14:04 SHARON: I asked Deidre if she had any recent stories about her new role as the Dean of a Public Charter High School.
14:10 DEIDRE: We’ve been waiting for a really long time for snow in Flagstaff. So yesterday, we got snow in Flagstaff. The excitement at our school was palpable. Everybody was like a little kid. At lunchtime, a snowball fight ensued. And this was perfect snow conditions for a snowball fight. I mean, it was wet, it was icy, and you could make some lethal snowballs really fast. But I’m in a position of safety for the kids, so I can’t exactly join in on this. And so I’d come out and said, “Don’t throw any snowballs.” But there was still some snowball throwing going on. And then a couple of teachers said, “You need to do something about all the snowball throwing.” So I got on the intercom, and I was pretty excited at that moment. And I said, “At FALA, we don’t throw snowballs. And if I catch anybody throwing snowballs, you will be punished.” [chuckle] My advice to you is before you get on an intercom, know where you’re going. Don’t be too excited about it.
15:23 DEIDRE: Now the joke at FALA is, “You don’t wanna be punished.” [chuckle] But it was a good moment. It was fun. And then I found out that it was a teacher who started it all. One of the things that I do there is I have students write apology letters when they have done something that is worthy of an apology. And so the teacher came in and I said, “So I understand because many teachers have told me, and told on you that you were the one that started it.” And he looked at me, and he said, “I’m so sorry.” And I said, “So what are we gonna do about it?” And he said, “Write an apology letter?” [chuckle] So I got an apology letter today, and it really made my day. It was really, really sweet. He said it would never happen again.
16:09 SHARON: Deidre also shared a story about when she had something to apologize for.
16:15 DEIDRE: We have those times when we have had a lot of information thrown at us. And sometimes, it’s not good. It clouds our judgment, and so we react to the one thing that isn’t even important at all. We were dealing with some very important issues, and there was a lot of people asking questions, I was dealing with that. But someone complained about my door being closed too much. And this is during a time when we’re… Not that I’m necessarily saying that it’s not, that I’m not being transparent. It’s just that I need to discuss things before I share them, so that it’s the right message. So at one point, I had to shut my door again. And someone said, “You’re shutting your door again.” And I was like… “You’re supposed to be more… You say, ‘you have an open door policy.'” And I was just like, “That’s it.” [chuckle] And I said, “My door is closed. But if you notice the ‘Do not disturb’ sign is not flipped around, and you can come in, and knock the door, and I’m still available, but I need to have a private conversation. But I am here for all of you.”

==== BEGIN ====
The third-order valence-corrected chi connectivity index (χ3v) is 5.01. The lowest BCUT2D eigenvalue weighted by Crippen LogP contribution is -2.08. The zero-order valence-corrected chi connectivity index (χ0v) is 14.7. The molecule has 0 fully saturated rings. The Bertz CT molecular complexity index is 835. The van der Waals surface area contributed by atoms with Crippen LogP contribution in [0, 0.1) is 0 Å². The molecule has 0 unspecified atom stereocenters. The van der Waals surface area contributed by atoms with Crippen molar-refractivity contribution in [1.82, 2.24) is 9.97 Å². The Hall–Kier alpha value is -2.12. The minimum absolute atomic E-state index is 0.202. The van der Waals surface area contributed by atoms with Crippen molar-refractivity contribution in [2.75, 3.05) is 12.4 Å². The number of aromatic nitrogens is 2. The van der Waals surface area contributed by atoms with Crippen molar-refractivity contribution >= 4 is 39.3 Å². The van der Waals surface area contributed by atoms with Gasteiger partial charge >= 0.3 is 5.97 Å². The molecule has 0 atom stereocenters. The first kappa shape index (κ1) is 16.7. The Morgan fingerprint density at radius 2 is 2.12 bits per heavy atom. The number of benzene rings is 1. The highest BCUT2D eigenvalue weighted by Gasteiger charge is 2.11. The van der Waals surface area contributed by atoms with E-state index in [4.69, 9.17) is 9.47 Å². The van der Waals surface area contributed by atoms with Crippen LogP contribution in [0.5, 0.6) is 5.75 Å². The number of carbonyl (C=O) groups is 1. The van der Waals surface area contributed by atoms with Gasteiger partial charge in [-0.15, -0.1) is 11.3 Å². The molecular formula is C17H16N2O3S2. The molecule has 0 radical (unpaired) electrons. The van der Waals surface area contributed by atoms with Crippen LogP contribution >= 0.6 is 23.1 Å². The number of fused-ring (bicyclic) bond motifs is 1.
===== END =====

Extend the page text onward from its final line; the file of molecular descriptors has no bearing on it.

17:32 DEIDRE: And there were students and teachers, and I think there was a parent in the room. And I got a little worked up, and I went in my office, and I shut the door. And for about five minutes I was like, “Ugh.” And then I opened the door and I said, “So how’s everyone’s day going?” And, “Yeah, maybe I did overreact.” And said, “I apologize for my bad behavior.” And made a little bit of a humorous thing about there’s been a lot going on. I will still… And I said, “And I’m still going to close my door, but I apologize for going off about something that really wasn’t that important.” Being able to look at yourself and go, “I’m an excellent, great, wonderful, inspirational person who has a lot to offer.” And sometimes I yell about closing my door [chuckle] because you just can’t take one more thing at that moment. But just owning it and going, “Yep. I did that. Can’t hide it. Not gonna gloss it over. That happened.”
18:43 SHARON: I love the image of you standing there probably all defiantly and having the tone voice of, “I am very welcoming.”
18:55 DEIDRE: Yes.
18:56 SHARON: “I have an open door policy. Don’t you see? You can talk to me at any time.”
19:01 DEIDRE: Yeah. Your tone is much closer to how it really was. Yes. [chuckle]
19:04 SHARON: Yeah.
19:08 SHARON: Before she left, I asked Deidre what she thinks it means to be good.
19:12 DEIDRE: To be able to be in a position to have a passion for something and understand that in that passion you’re being able to give back for the greater good.
19:29 SHARON: Well, that’s a wrap. Thank you for listening to Do Good, Be Good. And happy AmeriCorps week. If you wanna learn more about AmeriCorps, visit americorps.gov. For show notes on all of our episodes, visit dogoodbegoodshow.com. If you want more behind the scenes stories and insights about our podcast, then check out our show page on Facebook at facebook.com/dogoodbegoodshow. Thank you so much to Deidre Crawley for coming into the studio and sharing her story. This podcast was produced with help from Sun Sounds of Arizona. Music in this episode is Bathed in Fine Dust by Andy G. Cohen, released under a Creative Commons attribution international license and discovered in the free music archive. Until next week, this is Sharon Tewksbury-Bloom signing off.